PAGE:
Victims of Nepal’s armed conflict from 1996 to 2006 have expressed the hope that a Truth and Reconciliation Commission (TRC) could finally become a reality under the country’s new Constituent Assembly (CA) and prime minister.
Nanda Prasad Adhikari, 56, and his wife, Ganga, 54, have been on a hunger strike since November 2013 in the hope of securing justice for their teenage son, who was executed in 2004 by Maoists rebels fighting to overthrow the constitutional monarchy and establish a republic. “My son was killed mercilessly - I want to see justice,” said Adhikari, the boy’s father, who spoke to IRIN in the intensive care unit of Bir Hospital, in the capital, Kathmandu.
“There is finally a good opportunity for the TRC after all these years. Let us hope that our parliamentarians do a better job of making it happen,” said Suman Adhikari, 34, president of the Conflict Victims Orphan Society, a network of victims and families. His father, Muktinath, was 45 years old when he was tied to a tree and shot in the head by Maoist rebels in Duradanda village in Lamjung District, about 300km southwest of the capital, an execution that shocked the nation.
Nepal had been under a caretaker government led by former Maoist rebels since May 2012. In the assembly elected in 2008 after the monarchy was abolished, the former Maoist rebels had held a majority of seats, but after years of political stalemate, the NC, the country’s oldest party, gained a majority in the election on 19 November 2013, winning 196 of the 601 seats in the CA.
Despite opposition by the Unified Communist Party of Nepal, the pro-monarchist Rastriya Prajatantra Party, and a number of smaller parties, the newly established assembly elected Sushil Koirala, president of the Nepali Congress (NC) party, as prime minister on 10 February.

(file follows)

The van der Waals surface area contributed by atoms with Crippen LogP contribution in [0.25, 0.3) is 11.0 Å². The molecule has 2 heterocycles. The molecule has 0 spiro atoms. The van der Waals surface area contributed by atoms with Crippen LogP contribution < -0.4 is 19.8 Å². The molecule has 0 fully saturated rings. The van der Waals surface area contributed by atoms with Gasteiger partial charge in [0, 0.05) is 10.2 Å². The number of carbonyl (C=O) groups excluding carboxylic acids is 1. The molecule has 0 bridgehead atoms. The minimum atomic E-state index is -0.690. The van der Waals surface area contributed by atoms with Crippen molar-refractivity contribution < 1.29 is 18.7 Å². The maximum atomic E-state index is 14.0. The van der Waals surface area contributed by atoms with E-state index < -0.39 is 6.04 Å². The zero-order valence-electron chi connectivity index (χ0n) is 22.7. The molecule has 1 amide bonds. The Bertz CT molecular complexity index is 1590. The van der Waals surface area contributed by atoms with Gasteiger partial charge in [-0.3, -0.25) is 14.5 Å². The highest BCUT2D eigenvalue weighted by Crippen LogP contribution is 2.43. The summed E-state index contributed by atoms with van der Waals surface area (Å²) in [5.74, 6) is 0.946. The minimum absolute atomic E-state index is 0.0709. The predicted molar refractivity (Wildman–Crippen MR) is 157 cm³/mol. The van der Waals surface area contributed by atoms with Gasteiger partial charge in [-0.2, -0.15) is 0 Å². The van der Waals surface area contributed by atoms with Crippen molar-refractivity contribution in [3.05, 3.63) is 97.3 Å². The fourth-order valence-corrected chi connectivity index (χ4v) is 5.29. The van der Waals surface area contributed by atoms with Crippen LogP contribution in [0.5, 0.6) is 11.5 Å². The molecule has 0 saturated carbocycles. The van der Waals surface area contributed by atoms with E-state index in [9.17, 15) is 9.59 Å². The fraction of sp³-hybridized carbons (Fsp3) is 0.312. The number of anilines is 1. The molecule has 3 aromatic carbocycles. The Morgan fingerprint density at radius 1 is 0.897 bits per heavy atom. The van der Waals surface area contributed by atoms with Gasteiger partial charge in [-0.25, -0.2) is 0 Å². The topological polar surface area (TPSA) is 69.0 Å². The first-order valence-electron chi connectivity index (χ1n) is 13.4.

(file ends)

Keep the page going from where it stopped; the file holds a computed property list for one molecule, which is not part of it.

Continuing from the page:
A question of impunity
One of the most contentious issues in the 2006 Comprehensive Peace Accord, brokered by the UN, was the matter of setting up a TRC, which has not been established due to political infighting over the question of impunity.
The process of drafting a bill to establish a TRC began in 2007, but from the outset it has been fraught with problems and controversies, often focused on granting a blanket amnesty and giving the Attorney General, a political appointee, too much power over decisions to prosecute or not.
Then, in a major victory for victims and their families, the Nepal Supreme Court decreed on 2 January that a blanket amnesty in serious cases of human rights violations would be unacceptable.
“This verdict is a good sign, but now it is again up to the parliamentarians and their parties in power, who should take up their responsibilities and be more accountable,” said Mandira Sharma, a prominent lawyer in the Advocacy Forum, a national NGO. Sharma is one of the leading advocates of the TRC and has played significant role in fighting political impunity.
According to the Nepal National Human Rights Commission (NHRC), more than 17,000 people were killed in the conflict, while thousands more were tortured. Over 3,000 cases of severe human rights abuse have been registered with the NHRC, and around 850 cases of enforced disappearance have also been registered and are under investigation.
“The peace process will remain incomplete if the severe crimes committed during the armed conflict are not addressed, and justice is not provided to the victims,” said Bed Prasad Adhikari, NHRC’s top official.
But activists say progress so far has been slow, with little or no parliamentarian follow-up to start the process, a claim downplayed by parliamentarians.
“There is little time and we need to act soon… with the new CA there is better hope of forming the commissions [TRC and Disappearance],” said Maoist parliamentarian Shakti Basnet, who is also a member of the central working committee of the Unified Communist Party of Nepal (UCPN). He said the new government would be initiating a discussion shortly.
Human rights and legal experts worry that parties to the discussion will revert to the same debate over the issue of amnesty, but parliamentarians say they cannot go against the Supreme Court ruling.
“We have spent all these years debating some contentious issues related to the TRC. We cannot waste time by repeating the same mistakes as before,” said parliamentarian Ramesh Lekhak, a member of the NC leadership.
Some legal experts also claim that the failure to understand the real meaning of transitional justice by both public and politicians is a major part of the problem in setting up the TRC, which is seen as either a vehicle for granting amnesties, or for criminal prosecution.
“In Nepal, transitional justice is very narrowly conceived, and there is a lack of understanding about the form and function of truth commissions,” said Santosh Sigdel, senior programme officer at the International Centre for Transitional Justice.
He stressed that “Victims’ right to truth should be the cornerstone of any future truth commission.”